This is not the first time NOW has been dragged kicking and screaming into defending a conservative woman from an obviously degrading assault on her character. In one of the more repellent examples of checkbook journalism, this past October the website Gawker paid an anonymous man to reveal the salacious details of a date he’d had with former Delaware Republican senatorial candidate Christine O’Donnell. Her candidacy was already well on its way to self-immolating, and Gawker’s pointless exposé was condemned by nearly everyone across the political spectrum.

The notable exception was NOW. When the Washington Examiner’s J.P. Freire called NOW for comment on the O’Donnell smear, he was twice told by NOW press secretary Mai Shiozaki, “We’re passing on this.” When Freire reported the organization had no comment, the outrage was such that NOW folded faster than Superman on laundry day. They quickly issued a perfunctory statement condemning the attack on O’Donnell, while again taking time to attack O’Donnell’s politics.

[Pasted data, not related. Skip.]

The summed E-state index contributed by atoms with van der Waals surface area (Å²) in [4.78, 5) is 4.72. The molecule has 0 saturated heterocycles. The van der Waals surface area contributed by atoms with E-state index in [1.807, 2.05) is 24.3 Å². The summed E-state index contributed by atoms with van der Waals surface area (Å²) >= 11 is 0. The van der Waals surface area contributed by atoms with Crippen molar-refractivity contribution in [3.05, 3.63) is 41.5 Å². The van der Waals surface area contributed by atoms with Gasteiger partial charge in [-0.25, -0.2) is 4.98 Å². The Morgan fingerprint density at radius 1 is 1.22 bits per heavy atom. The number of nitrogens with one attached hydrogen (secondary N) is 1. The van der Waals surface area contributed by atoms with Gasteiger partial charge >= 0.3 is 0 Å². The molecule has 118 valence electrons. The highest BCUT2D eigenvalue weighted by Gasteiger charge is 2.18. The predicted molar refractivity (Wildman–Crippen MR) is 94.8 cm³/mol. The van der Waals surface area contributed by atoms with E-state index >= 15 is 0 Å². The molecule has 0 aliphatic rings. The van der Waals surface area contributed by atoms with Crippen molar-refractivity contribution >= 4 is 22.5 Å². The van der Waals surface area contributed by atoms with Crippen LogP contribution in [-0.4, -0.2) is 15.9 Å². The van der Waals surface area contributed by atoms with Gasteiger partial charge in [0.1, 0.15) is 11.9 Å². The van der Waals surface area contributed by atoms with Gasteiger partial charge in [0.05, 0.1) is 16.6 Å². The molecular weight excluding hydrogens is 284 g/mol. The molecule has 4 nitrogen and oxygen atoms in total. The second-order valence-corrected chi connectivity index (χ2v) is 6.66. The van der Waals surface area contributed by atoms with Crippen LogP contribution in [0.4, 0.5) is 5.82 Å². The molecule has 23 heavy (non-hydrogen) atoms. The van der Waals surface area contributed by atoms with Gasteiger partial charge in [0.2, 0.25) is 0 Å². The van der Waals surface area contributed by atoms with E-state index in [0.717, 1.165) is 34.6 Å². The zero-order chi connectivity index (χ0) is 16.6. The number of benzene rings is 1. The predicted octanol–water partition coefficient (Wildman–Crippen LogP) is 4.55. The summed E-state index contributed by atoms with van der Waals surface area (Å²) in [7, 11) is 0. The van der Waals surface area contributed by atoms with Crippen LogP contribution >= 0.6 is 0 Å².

But NOW really sank lower than a snake’s ankles when they rushed to the defense of California governor Jerry Brown last year after he was caught on tape agreeing with a campaign staffer that his Republican opponent Meg Whitman was a “whore.” California NOW president Parry Bellasalma responded by saying, “Meg Whitman could be described as ‘a political whore.’ Yes, that’s an accurate statement.” Once again, NOW backed off its defense of the word “whore”—but still endorsed Brown’s candidacy the day after, in order to help the Democrat save face. Let the irony of that sequence of events sink in for a minute.